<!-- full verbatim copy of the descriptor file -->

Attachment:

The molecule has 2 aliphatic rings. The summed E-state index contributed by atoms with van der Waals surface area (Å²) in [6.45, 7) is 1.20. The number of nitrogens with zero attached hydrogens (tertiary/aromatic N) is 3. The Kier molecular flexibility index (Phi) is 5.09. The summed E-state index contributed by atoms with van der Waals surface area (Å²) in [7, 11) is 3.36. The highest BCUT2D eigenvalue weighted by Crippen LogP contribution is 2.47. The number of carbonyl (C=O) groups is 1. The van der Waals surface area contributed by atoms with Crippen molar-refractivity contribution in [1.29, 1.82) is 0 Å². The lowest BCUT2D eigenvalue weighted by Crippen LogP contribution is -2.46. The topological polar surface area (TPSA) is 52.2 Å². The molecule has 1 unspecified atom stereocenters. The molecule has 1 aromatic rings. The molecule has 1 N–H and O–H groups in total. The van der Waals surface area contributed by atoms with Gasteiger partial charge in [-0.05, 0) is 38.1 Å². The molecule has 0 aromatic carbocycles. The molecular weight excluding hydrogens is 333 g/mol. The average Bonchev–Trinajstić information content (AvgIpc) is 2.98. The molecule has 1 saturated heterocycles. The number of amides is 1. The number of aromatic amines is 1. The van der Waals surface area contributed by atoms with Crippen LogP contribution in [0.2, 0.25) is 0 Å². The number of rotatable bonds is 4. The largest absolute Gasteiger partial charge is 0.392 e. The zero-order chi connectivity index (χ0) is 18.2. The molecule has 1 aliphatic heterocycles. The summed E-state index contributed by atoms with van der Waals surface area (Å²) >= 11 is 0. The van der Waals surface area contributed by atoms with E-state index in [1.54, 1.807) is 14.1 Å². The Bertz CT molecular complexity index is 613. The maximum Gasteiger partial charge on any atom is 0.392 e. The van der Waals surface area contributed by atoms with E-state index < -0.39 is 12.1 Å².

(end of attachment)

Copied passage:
The molecule has 2 aliphatic rings. The summed E-state index contributed by atoms with van der Waals surface area (Å²) in [6.45, 7) is 1.20. The number of nitrogens with zero attached hydrogens (tertiary/aromatic N) is 3. The Kier molecular flexibility index (Phi) is 5.09. The summed E-state index contributed by atoms with van der Waals surface area (Å²) in [7, 11) is 3.36. The highest BCUT2D eigenvalue weighted by Crippen LogP contribution is 2.47. The number of carbonyl (C=O) groups is 1. The van der Waals surface area contributed by atoms with Crippen molar-refractivity contribution in [1.29, 1.82) is 0 Å². The lowest BCUT2D eigenvalue weighted by Crippen LogP contribution is -2.46. The topological polar surface area (TPSA) is 52.2 Å². The molecule has 1 unspecified atom stereocenters. The molecule has 1 aromatic rings. The molecule has 1 N–H and O–H groups in total. The van der Waals surface area contributed by atoms with Gasteiger partial charge in [-0.05, 0) is 38.1 Å². The molecule has 0 aromatic carbocycles. The molecular weight excluding hydrogens is 333 g/mol. The average Bonchev–Trinajstić information content (AvgIpc) is 2.98. The molecule has 1 saturated heterocycles. The number of amides is 1. The number of aromatic amines is 1. The van der Waals surface area contributed by atoms with Crippen LogP contribution in [0.2, 0.25) is 0 Å². The number of rotatable bonds is 4. The largest absolute Gasteiger partial charge is 0.392 e. The zero-order chi connectivity index (χ0) is 18.2. The molecule has 1 aliphatic heterocycles. The summed E-state index contributed by atoms with van der Waals surface area (Å²) >= 11 is 0. The van der Waals surface area contributed by atoms with E-state index in [1.54, 1.807) is 14.1 Å². The Bertz CT molecular complexity index is 613. The maximum Gasteiger partial charge on any atom is 0.392 e. The van der Waals surface area contributed by atoms with E-state index < -0.39 is 12.1 Å².